Kotaku weekend editor Owen Good has a terrific and thought-provoking article worthy of discussion: he’s currently acting as a live-in caregiver for his 86-year old grandfather, a WWII vet and Harvard MBA who’s been asking him recently about video games in general. Owen asks the Kotaku crowd how best to introduce a man who’s never once experienced one – but is genuinely interested – to the medium we all love.
So what’s the answer? The comments on Kotaku’s site are all over the place, ranging from the absurd to the thoughtful, but I find myself wondering if there’s a more sensitive and valuable way to do this. Good is, after all, staying with his grandpa because the gent needs some additional attention and care, and many studies have shown that video games are a terrific mechanism for engaging the elderly on a variety of levels.
Seriously: games require physical precision that, while frustrating to newcomers, have been shown to increase dexterity and even reduce the pain of arthritis and other debilitating diseases.
Many games are mentally challenging, requiring careful consideration of many facts and contemplation of solutions, a great way to keep the brain engaged and nice variety from the usual choice, that being crossword puzzles.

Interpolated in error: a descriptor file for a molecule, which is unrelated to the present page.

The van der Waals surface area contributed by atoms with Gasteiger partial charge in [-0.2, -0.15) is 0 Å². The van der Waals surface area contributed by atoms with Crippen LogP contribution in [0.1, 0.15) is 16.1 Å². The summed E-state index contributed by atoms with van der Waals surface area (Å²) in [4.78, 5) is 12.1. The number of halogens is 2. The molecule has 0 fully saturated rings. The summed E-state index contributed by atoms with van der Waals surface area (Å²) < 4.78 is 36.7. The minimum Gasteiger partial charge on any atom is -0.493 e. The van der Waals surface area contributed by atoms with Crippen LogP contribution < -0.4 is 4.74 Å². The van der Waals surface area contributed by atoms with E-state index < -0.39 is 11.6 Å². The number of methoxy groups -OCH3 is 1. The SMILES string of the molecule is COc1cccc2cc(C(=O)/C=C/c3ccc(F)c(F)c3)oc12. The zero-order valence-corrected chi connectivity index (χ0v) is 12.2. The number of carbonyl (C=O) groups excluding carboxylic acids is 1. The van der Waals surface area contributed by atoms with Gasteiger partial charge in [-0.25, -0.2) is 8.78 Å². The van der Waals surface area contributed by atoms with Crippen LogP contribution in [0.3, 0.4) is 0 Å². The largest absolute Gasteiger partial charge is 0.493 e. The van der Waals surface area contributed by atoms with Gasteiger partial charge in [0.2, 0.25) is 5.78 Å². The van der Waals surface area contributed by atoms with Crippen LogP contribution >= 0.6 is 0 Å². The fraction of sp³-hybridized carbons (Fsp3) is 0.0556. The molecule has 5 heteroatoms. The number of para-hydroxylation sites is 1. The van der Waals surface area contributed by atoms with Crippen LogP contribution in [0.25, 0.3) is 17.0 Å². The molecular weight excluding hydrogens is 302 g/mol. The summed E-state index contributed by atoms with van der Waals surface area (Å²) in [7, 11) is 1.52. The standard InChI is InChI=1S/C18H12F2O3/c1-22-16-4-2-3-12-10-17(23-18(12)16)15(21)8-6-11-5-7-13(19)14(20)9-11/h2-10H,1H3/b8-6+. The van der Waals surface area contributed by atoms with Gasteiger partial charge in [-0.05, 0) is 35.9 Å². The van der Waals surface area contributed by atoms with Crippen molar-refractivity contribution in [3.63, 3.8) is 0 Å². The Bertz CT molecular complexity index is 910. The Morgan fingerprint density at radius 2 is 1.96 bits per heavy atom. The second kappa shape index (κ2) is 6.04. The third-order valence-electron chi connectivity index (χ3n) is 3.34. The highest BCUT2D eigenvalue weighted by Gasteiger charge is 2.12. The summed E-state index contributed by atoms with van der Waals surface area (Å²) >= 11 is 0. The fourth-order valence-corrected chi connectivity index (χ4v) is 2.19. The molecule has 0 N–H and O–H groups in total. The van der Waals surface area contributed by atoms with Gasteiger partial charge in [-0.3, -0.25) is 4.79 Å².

Games can also offer rich and immersive stories, which people of all ages seek out. Anyone who loves a great novel or complex movie could easily get lost in a terrific narrative video game, and would love discussing the story and experience with someone else who’s played it.
Finally, games offer an escape from what I personally consider a fairly crappy existence regardless of age. The opportunity to live a life of adventure in a strange and wonderful new land filled with danger and intrigue would appeal to anybody, not just the elderly. But it might be of special value to mature players, who’ve experienced so much of this life and may be genuinely transported by the opportunity to experience another so close up.
You guys are smart, what’s your vote? How should Owen introduce his grandpa to this medium? It’s a sensitive and complex topic that bears some discussion. Personally? My vote is Something Bethesda – Morrowind, Oblivion, or Fallout 3. Grandpa Good seems like he’s a pretty sharp old guy, easily able to handle the complexities of such games, while the decidedly out-of-this-world worlds that they offer should be very intriguing to him. Discuss!